Show that $\int_0^ \infty \frac{1}{1+x^n} dx= \frac{ \pi /n}{\sin(\pi /n)}$ , where $n$ is a positive integer.

Using residues, try the contour below with $R \rightarrow \infty$ and $$\lim_{R \rightarrow \infty } \int_0^R \frac{1}{1+r^n} dr \rightarrow \int_0^\infty \frac{1}{1+x^n} dx$$ I've attempted the residue summation, but my sum did not converge.

• The sum will only have one term (there is only one pole inside the contour). – mrf Nov 30 '12 at 7:19
• I thought it would have more than one, because the poles at n=1,2,3,... are each at a certain angle from the real axis, however with each n the contour angle changes as well, keeping the poles within the contour. – Zaataro Nov 30 '12 at 7:29

The integral of $$\int_\gamma\frac1{1+z^n}\mathrm{d}z\tag{1}$$ on the outgoing ray on the real axis tends to $$\int_0^\infty\frac1{1+x^n}\mathrm{d}x\tag{2}$$ On the incoming ray parallel to $e^{2\pi i/n}$, the integral tends to $$-e^{2\pi i/n}\int_0^\infty\frac1{1+x^n}\mathrm{d}x\tag{3}$$ For $n\ge2$, the integral on the circular arc vanishes. Therefore, $$\int_\gamma\frac1{1+z^n}\mathrm{d}z =\left(1-e^{2\pi i/n}\right)\int_0^\infty\frac1{1+x^n}\mathrm{d}x\tag{4}$$ There is one singularity contained in $\gamma$ at $z_0=e^{\pi i/n}$. The residue of $\frac1{1+x^n}$ at $z_0$ is $\frac1{nz_0^{n-1}}=-\frac{z_0}{n}$. Thus, $$2\pi i\left(-\frac{e^{\pi i/n}}{n}\right) =\left(1-e^{2\pi i/n}\right)\int_0^\infty\frac1{1+x^n}\mathrm{d}x\tag{5}$$ which resolves by division to $$\int_0^\infty\frac1{1+x^n}\mathrm{d}x=\frac{\pi/n}{\sin(\pi/n)}\tag{6}$$ For $n=1$, the integral diverges and $\frac{\pi}{\sin(\pi)}=\frac\pi0$.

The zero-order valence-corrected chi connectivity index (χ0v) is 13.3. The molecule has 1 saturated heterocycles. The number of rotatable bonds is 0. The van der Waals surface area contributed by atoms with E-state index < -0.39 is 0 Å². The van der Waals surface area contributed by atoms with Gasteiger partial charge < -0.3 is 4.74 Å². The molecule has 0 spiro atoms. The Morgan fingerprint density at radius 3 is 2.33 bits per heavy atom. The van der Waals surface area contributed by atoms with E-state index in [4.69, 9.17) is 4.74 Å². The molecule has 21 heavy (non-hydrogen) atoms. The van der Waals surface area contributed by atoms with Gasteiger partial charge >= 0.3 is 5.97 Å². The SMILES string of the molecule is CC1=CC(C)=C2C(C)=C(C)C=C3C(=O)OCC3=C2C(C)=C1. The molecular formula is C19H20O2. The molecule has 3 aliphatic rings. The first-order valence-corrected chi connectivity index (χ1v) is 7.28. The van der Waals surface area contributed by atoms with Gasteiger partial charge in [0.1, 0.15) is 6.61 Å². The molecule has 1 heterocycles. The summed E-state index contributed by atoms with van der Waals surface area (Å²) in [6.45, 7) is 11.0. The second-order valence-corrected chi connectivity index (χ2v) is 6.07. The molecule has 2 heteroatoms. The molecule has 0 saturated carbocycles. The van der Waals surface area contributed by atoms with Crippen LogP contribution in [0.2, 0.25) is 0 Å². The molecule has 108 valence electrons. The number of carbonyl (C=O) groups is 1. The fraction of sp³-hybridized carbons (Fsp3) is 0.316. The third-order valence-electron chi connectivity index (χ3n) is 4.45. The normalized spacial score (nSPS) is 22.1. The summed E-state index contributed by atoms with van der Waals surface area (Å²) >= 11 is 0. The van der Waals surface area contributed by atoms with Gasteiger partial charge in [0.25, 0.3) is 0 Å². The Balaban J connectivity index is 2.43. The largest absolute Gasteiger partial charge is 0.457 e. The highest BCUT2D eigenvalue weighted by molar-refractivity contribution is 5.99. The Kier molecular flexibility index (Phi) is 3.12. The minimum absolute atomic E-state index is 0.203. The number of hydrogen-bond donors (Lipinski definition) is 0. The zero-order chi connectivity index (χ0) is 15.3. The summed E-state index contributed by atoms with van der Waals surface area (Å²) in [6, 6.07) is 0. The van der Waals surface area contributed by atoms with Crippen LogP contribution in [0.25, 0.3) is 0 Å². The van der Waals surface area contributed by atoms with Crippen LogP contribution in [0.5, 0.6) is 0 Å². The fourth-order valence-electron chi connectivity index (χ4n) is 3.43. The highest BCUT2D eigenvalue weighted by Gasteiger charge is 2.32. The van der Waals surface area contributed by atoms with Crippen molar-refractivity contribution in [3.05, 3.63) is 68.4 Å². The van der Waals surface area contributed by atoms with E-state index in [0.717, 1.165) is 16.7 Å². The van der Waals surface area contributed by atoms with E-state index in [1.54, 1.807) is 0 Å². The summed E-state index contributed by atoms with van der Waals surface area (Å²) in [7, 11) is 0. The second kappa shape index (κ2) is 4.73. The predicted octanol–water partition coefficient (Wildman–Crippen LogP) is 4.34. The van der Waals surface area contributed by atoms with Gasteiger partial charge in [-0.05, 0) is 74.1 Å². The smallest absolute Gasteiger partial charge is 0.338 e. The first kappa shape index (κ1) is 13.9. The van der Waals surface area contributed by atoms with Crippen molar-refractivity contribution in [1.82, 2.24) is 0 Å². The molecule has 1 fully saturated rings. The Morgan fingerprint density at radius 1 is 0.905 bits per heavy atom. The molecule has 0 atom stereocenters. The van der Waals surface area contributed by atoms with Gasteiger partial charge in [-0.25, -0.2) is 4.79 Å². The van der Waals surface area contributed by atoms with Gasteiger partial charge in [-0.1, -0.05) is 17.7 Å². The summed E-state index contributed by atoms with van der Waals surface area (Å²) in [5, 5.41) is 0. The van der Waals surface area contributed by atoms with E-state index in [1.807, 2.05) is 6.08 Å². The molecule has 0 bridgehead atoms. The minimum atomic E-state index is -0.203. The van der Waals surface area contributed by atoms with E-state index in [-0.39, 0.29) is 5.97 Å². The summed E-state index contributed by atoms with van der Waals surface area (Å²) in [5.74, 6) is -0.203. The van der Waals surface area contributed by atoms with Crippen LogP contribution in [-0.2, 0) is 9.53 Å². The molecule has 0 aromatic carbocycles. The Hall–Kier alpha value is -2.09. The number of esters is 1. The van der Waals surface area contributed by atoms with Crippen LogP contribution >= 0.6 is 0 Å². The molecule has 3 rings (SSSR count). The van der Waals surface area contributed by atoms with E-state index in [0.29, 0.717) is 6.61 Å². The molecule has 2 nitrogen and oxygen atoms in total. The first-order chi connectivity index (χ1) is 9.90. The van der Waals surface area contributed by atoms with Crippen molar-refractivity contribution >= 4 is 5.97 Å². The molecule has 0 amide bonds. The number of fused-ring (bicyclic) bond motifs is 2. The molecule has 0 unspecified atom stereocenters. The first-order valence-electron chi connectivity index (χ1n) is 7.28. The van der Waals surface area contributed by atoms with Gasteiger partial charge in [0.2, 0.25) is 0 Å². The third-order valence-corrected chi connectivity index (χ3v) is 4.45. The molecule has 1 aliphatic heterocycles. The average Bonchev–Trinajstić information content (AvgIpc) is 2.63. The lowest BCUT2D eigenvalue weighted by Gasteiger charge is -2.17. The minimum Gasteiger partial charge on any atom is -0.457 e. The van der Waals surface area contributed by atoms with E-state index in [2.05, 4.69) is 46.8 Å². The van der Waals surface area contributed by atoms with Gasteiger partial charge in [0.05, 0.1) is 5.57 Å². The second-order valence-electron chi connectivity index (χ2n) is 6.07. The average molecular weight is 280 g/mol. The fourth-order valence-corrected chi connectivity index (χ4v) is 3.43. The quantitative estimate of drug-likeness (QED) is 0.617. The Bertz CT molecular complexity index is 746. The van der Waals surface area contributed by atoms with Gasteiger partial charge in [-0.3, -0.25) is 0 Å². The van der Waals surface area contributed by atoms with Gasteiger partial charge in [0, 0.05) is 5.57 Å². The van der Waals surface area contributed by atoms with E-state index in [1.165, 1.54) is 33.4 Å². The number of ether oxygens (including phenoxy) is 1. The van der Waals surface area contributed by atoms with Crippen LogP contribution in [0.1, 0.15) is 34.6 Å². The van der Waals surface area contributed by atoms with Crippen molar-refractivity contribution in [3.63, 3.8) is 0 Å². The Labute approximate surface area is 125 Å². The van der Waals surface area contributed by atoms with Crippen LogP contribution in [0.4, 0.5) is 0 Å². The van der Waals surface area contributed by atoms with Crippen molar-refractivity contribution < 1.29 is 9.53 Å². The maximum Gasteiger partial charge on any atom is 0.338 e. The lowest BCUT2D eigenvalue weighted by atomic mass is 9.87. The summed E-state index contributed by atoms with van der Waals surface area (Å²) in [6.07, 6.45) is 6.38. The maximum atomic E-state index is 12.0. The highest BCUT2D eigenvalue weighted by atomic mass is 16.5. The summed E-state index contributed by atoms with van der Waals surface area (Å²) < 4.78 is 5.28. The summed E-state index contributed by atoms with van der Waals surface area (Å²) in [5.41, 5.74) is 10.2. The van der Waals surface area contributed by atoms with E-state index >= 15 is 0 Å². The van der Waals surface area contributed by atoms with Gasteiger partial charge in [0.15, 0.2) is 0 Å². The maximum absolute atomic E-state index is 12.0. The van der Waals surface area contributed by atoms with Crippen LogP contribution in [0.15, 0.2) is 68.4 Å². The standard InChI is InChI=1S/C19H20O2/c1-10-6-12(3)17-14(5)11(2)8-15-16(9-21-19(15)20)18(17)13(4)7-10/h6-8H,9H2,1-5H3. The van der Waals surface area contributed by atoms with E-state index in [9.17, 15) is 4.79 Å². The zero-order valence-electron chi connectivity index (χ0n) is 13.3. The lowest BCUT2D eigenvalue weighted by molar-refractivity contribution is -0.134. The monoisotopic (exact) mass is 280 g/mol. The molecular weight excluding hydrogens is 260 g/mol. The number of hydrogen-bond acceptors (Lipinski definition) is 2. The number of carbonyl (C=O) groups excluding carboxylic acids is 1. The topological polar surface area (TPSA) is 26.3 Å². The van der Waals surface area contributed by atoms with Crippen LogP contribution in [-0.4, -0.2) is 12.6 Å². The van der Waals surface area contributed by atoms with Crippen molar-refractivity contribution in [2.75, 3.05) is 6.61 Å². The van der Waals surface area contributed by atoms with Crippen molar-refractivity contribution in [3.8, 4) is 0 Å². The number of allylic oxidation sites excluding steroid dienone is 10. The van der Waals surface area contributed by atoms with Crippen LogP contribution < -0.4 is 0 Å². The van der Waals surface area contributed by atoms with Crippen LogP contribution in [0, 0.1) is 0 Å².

• If we consider the case where n = 7, this method fails? I am doing it for this particular case and I am getting a negative in front of the division and thus I am off by a $-1$ factor. – Bayerischer May 19 '16 at 6:29
• It is unclear where you are getting the negative. $(6)$ says that $$\int_0^\infty\frac1{1+x^7}\,\mathrm{d}x=\frac{\pi/7}{\sin(\pi/7)}$$ – robjohn May 19 '16 at 6:37